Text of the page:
Another pitfall you need to be aware of, which is a favoured trick of the unscrupulous supplier, is the switcheroo! Picture the situation – You order some samples of a painted wooden toy and you pay a few hundred quid to test the paint. It passes and all is fine but then when your stock arrives you get pulled by trading standards for lead filled paint. The factory has used cheaper lead based paint and you are the one to face the music. To avoid this there is only one real solution and that is to spend more money and test production and not pre-production samples. This mainly applies to painted items, or items with liquid in like bubble solution.

Lastly there is one other very important chemical that you make sure is not present in any of your items. This applies to plastic as the chemical, Phthalate , is basically a plastic softener used in all sorts of toys for giving toys that soft, rubbery feeling. It has been linked to cancer and it banned in all forms. If you import plastic toys you MUST make sure that it has not been used and you must back it up with a test report. Non-phthalate material is slightly more expensive to use so if your supplier is offering very cheap toys then there is a good chance that they are using the cheaper phthalate material.

4. Labelling
There are very strict rules on the labelling of toys, including what size and font the CE mark should be. Basically it should look like this –

CE symbol

Some of the strictest regulations cover toys for under 3’s and it can sometimes be difficult to work out what is or isn’t suitable. The toy industry uses an item called a ‘choke tube’ that is essentially a plastic tube designed to mimic the size of a childs throat. If a toy, or part of aa toy that can be detached, fits entirely into the tube then it is classed and a choking hazard and is not suitable for children under the age of 3.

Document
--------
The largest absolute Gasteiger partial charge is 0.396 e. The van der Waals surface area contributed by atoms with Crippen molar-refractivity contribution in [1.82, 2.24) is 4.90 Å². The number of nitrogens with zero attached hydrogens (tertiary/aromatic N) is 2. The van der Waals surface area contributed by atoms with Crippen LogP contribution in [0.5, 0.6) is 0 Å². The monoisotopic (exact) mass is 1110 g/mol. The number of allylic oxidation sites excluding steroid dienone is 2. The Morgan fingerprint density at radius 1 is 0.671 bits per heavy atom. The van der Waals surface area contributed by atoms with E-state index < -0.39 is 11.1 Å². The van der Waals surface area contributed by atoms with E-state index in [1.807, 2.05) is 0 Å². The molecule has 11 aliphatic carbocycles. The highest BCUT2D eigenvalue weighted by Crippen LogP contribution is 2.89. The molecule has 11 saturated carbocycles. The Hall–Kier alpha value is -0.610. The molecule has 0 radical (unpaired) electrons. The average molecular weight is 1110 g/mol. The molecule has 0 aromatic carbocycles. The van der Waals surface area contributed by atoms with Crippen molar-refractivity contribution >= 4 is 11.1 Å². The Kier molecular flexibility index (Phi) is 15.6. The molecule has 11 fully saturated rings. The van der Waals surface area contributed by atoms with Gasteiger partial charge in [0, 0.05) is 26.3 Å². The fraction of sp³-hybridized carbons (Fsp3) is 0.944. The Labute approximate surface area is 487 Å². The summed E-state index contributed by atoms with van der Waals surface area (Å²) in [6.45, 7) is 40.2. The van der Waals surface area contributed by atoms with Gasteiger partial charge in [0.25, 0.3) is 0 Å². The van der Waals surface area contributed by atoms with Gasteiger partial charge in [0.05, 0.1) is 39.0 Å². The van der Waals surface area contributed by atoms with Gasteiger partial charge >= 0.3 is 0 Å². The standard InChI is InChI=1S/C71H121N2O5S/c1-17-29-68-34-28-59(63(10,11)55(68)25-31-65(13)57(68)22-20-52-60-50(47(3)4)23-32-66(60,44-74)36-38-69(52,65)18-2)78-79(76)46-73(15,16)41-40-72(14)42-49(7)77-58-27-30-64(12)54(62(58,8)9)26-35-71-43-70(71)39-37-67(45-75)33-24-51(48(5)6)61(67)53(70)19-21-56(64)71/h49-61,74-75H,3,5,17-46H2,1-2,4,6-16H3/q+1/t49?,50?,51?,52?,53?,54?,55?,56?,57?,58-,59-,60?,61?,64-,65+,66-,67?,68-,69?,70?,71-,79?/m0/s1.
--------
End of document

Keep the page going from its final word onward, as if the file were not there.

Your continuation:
test for toy safety

 

If a toy is unsuitable for under 3’s then this symbol must be displayed –

not suitable for children under 3

Other labelling specifics cover things like – magnets, balloons, small parts, long cord warnings and many, many others. Once again it is worth seeking professional advice as non compliance to these regulations can land you in hot water.

Summation and Disclaimer
What I have outlined above is a very simplistic view of toy safety and in reality it is much, much more complicated. The official guide is many hundreds of pages long and in much greater detail. I haven’t even touched on the subjects of acoustic and electronic toys, WEEE and Rohs regulations!

Please do take anything I have said above as gospel, regulations can and do change on a regular basis so professional help is always advisable. If you need a reputable UK test house then I am happy to recommend - http://nthleicester.com/

 

Written by Vicky Walmsley.

Risus Ltd, run by Vicky Walmsley is committed to supplying a large range of toys, novelties, wedding supplies and party goods at affordable prices to a wide variety of customers.

We have a retail website launching at the end of August to supply Mums with party bag toys and party supplies – http://www.archiestoybox.co.uk

We also run a wholesale business for customers who wish to buy in bulk for retail shops, fund raising events, school PTA’s or Ebay selling – http://www.risuswholesale.co.uk

Find us on Facebook http://www.facebook.com/RisusWholesale and http://www.facebook.com/ArchiesToyBox

 

Other articles by Vicky Walmsley:

10 Things That You Can Actively Do To Increase Your Chances of Success in Business

Thinking of Starting a Business? – A Guide For Newbies

The 10 Deadly Sins Made By Business Start Ups

A Guide to Using LinkedIn to Further your Business Network

Small Business Legal Guide – Insurance, Licences, Health & Safety, Data Protection and more

A Guide to Company Registration, VAT, Tax and Employment

 

Other articles about business

 

Click to see more articles on morethanmummies.com

Would you like to write an article for morethanmummies.com? Click here to find out more